Rigged, Really?

By: Brandy Walker

DailyMail.com courtesy of Twitter

It has been quite interesting to watch the 2016 presidential election process unfold. No matter if you’re surfing the world-wide web or channel surfing on the television, you will most likely run into something regarding the election.

I have always been intrigued by the political process, but now I am looking at the election through a different lens. Not only am I a voter with legitimate concern for my country, I am also studying to be a part of the media.

Lately, Donald Trump has gone on a tangent, insinuating that the election process is rigged. He also says that the media is the reason that he is lagging behind his democratic opponent, Hillary Clinton.

According to an article in the Washington Post, “Trump supporters were insistent that such [voter] fraud is rampant and that major media outlets are conspiring  to hide the issue. 

I was taught early on as a journalism student the importance of having integrity, and having the ability to report the news fairly without bias. We were given the Society of Professional Journalists Code of Ethics as a guide and reminder of our responsibilities.

I would imagine that professional news reporters would have the same standards and teachings. Despite Donald Trumps ill feelings towards networks like CNN, I feel that they have done a great job of incorporating the views of both conflicting parties. There is a good balance of political experts in support of both sides.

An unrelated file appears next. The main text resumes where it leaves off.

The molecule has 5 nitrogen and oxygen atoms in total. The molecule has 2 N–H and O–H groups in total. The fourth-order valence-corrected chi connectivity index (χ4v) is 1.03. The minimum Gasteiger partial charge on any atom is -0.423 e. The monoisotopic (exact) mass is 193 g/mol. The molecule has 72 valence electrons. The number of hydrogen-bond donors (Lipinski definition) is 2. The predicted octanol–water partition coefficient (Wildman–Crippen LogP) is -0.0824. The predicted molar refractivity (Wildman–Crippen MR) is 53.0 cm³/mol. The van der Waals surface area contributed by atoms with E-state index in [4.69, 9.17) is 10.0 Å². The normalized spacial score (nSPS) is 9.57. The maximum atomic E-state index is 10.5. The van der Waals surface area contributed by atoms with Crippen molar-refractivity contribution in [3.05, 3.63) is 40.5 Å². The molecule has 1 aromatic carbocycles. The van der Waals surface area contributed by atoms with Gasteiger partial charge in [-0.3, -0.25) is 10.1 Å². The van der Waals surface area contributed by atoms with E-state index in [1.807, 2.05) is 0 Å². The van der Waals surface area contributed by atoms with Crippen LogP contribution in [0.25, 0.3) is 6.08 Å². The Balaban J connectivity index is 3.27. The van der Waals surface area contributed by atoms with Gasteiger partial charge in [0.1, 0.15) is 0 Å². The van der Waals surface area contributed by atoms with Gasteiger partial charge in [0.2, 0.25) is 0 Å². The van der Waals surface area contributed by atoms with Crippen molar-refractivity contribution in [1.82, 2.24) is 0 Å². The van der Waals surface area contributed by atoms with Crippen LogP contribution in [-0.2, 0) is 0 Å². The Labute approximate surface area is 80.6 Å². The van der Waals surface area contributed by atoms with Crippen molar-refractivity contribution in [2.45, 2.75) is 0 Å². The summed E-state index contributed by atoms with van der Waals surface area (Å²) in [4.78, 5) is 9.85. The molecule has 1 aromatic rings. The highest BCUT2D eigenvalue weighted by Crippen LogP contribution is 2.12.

Trump’s presidential campaign leaves me reminiscent of my days in grade school. I can recall how the kid who was a sore loser, would often shout,”they cheated, they cheated.” As the days grow closer to election day, Trump is jumping and shouting from the battleground blacktop, about how the media has cheated him. He refuses to take responsibility for his own words and actions.

Mark Braden, the former chief counsel of the Republican National Committee, was quoted in a recent interview with CNN,” The most important thing in the system is that the winners win and the losers lose.” That’s what our democracy is all about. We duke it out during election season and when it’s all over, we shake hands and work together as a union!


Published by

UNT Eagle Strategies

Class members of the social media class in the Mayborn School of Journalism